Guns: Walther PPQ review - Showing up right on Q
The Walther P99 has a decent reputation, but the handgun never really caught fire in the marketplace. The big institutional customers opted for other Teutonic polymer pistols (GLOCKs, H&Ks, SIGs), and the P99 failed to capture the hearts and minds of civilian shooters, despite its cachet of being the modern James Bond's sidearm of choice.
Enter the PPQ. It's not exactly a new pistol (basically a modified German-made P99 RAD), but it's probably the best gun Walther's put out in quite some time:
Out of the Box
The gun is comparable in size to a GLOCK 19, bu it's slightly heavier, taller, wider, and longer than the G19. The differences aren't dramatic or anything, but the GLOCK is noticeably smaller. The PPQ has a standard 1913 accessory rail; I didn't test any rail-mounted lights or lasers for this review.
In hand, it points fairly naturally, though the stippled grip doesn't provide as much traction as I prefer. The PPQ come with three interchangeable backstraps; the pin that secures the backstraps also serves as a lanyard attachment point. There are front and rear slide serrations that work fine.
Default PPQ magazine capacity is 15 rounds plus one in the chamber; +2 extended baseplate magazines are available should you need such a thing. Second gen P99 mags purportedly work in the gun; brand new factory PPQ mags cost upwards of $45 (!!) each.
The PPQ ships in a nice plastic hardcase with positive sliding latches. In the box is the pistol, 2 magazines, the backstraps, a mag loader, a better-than-average manual, a fired cartridge case, and a test target. The last item is pretty neat, actually - it isn't a computer readout of where the gun hit, it's the actual physical target shot by your gun at the factory:
As you can see, my PPQ's target shows about a 2" group at 15 meters. I assume this was shot from a rest of some sort:
Here's another test target from a random PPQ I saw in a gunstore. It shows a similar ~2" group:
Inside and Outside
The Walther PPQ ships with three-dot sights (rear sight is adjustable). They work fine, especially in conjunction with the tapered slide profile, but they're ultimately nothing to write home about. Tritium sights are available for the gun (night sights are actually standard equipment on the PPQ "First Edition").
The pistol has fully ambidextrous controls. I really liked the slide stop levers; they're big enough to hit under stress, but are also low-profile to prevent accidental slide lockback. The Walther/H&K-style mag release lever is a negative for me (since it's different than the button release found on almost every other pistol on Earth), but it does keep the pistol ambidextrous without forcing people to swap out any parts.
Field strip is simple and GLOCK-like, right down to the position of the takedown levers. You have to dry-fire the PPQ in order to disassemble it, which I prefer over the complicated sear gymnastics of guns like the M&P (if you can't be bothered to unload a firearm before you clean it, you should probably take up a safer hobby, like canasta). The gun comes pretty dry from the factory, so it's best to clean it up and give it a light sheen of lube before you shoot it.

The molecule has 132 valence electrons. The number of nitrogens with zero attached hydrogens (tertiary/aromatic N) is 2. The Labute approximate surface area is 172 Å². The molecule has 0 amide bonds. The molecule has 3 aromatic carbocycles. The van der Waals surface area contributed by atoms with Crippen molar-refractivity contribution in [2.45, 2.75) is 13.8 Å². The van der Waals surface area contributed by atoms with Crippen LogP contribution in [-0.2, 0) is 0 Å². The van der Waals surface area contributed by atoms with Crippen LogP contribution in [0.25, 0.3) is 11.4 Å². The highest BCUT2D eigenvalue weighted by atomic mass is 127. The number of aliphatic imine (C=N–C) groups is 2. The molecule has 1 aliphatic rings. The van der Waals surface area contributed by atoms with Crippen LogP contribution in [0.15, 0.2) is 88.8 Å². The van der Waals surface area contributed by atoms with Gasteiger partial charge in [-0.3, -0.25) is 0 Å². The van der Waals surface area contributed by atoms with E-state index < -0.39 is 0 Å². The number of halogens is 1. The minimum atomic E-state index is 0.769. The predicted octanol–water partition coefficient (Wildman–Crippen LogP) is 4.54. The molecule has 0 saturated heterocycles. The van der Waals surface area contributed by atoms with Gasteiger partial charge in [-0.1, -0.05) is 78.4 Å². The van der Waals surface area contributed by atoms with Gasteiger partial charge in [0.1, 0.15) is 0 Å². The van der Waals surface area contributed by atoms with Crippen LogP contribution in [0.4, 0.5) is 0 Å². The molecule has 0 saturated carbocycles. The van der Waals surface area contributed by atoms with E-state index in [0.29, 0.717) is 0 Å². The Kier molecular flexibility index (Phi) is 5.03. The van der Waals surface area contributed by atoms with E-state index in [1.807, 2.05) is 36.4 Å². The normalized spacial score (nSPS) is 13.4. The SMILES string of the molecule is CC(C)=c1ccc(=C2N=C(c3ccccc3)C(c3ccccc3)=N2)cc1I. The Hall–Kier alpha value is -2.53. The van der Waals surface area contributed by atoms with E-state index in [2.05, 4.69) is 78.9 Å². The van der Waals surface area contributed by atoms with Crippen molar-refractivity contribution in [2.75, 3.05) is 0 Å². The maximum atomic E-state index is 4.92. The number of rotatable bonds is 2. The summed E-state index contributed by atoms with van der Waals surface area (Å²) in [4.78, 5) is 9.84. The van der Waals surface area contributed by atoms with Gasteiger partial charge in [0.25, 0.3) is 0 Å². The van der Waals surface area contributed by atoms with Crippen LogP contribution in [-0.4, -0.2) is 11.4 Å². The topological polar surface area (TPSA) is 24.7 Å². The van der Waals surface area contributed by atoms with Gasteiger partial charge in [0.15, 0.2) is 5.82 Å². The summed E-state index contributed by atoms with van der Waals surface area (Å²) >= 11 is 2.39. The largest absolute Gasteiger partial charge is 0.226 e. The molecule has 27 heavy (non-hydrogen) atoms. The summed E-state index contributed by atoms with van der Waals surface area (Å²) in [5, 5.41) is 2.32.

At the Range
I thought it might be fun for longtime readers to see the indoor range where I usually test my handguns. On the table you can see my Ruger 22/45, the PPQ, my trusty CZ Kadet, and my Kahr CM9. Bringing other guns gives the review handgun time to rest between shot strings, and gives me something to compare the review handgun to in terms of shooting feel. It also helps ensure any accuracy/reliability quirks aren't related to my technique that day, or to particular ammo.
The PPQ's trigger is its primary selling point, and a marked departure from Walther's previous offerings. Operation-wise it's very GLOCK-like, pulling at about 5-6 pounds with some takeup and overtravel (that "spongy" or "springy" feel). The magic starts when you let out to reset the trigger; after barely 1/10" of movement forward, the trigger is reset, and you're ready to fire again:
It's a bit hard to see the super-short reset in the photos above, but suffice it to say that the PPQ's trigger is one of the best stock triggers available in a polymer pistol. The trigger reset has an audible and tactile click; it beats the heck outta the M&P and then steals the M&P's lunch money. In practical terms, the PPQ can be shot about as fast as a pistol can be shot.
The factory targets I've shown are pretty representative of what I could shoot - about 2" groups at 15 yards, offhand. Here's 10 rounds of Winchester 115 grain Value Pack at 15 yards:
I tested two PPQs, one from a friend and regular customer at RRPSI Firearms, and my own personal PPQ. Both ran fine through about 600 rounds of ammo, including the cheapo Tula steel-cased stuff; I would expect nothing less from a defense-oriented pistol of this size. General reliability reports from other PPQ owners have been positive, though obviously the gun's longterm durability is unknown (it was announced at last year's SHOT Show).
The Walther PPQ is admittedly just an upgrade to the proven P99 design, but it's a big upgrade. At a price point of around $550, the gun is extremely competitive with other polymer offerings on the market, even before taking into account the excellent trigger and good all-around workmanship and ergonomics. This one's definitely a keeper, and all those other Germanic handguns better step up their game.